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A one-bedroom, one-bath apartment totaling 460 square foot will run you $1,950 on Capitol Hill.

Congress should get a pay raise, whether they deserve it or not

Drutman, a senior fellow in the political reform program at New America, and Kosar, vice president of policy at the R Street Institute, are co-directors of the nonpartisan Legislative Branch Capacity Working Group.

You've surely heard the old line, "The best Congress money can buy." Typically, it's said sardonically. In the classic formulation, it's not your money doing the buying. It's special interests and lobbyists forking over the dough. In exchange, they get the best Congress they can buy – for them.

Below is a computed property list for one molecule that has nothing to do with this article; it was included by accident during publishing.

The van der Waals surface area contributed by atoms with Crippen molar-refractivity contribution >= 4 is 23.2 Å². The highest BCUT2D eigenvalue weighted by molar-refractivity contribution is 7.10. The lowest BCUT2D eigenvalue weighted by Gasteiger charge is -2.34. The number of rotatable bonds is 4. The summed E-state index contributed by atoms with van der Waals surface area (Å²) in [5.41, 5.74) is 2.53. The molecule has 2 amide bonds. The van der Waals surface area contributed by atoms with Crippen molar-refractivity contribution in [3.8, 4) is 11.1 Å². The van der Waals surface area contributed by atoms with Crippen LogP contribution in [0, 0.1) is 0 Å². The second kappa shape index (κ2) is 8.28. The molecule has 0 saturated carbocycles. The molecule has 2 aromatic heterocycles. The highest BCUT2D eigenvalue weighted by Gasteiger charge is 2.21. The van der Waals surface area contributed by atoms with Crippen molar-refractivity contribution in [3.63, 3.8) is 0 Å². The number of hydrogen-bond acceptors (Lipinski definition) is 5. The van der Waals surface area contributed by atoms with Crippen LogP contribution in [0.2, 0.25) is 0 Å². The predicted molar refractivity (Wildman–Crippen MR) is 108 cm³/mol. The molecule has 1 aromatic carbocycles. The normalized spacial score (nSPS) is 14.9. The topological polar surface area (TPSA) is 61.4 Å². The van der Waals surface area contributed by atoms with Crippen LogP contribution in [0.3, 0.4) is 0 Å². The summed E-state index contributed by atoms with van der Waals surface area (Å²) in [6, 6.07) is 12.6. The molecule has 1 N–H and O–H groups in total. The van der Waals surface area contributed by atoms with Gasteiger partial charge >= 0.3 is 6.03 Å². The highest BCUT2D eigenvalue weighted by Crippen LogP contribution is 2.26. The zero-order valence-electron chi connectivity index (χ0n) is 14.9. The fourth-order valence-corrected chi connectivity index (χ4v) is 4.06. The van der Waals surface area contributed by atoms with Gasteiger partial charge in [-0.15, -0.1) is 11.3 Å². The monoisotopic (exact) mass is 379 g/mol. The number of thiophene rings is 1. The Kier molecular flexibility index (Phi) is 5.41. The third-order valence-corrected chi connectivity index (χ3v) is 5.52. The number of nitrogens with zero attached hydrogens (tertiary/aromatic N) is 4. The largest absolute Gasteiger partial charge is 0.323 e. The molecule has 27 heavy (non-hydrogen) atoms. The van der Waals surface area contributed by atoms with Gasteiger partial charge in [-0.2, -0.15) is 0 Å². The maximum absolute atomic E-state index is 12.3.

But what if it were your money? How much should you, the taxpayers, be willing to pay? If you want a Congress that works for you, can you get it on the cheap?

The debate is not an academic one. House Democrats and Republican leaders have proposed boosting legislators' pay by providing a cost of living adjustment of $4,500. The current annual salary of $174,000 has not changed since 2009. Adjusted for inflation, that amounts to a 16 percent decrease.

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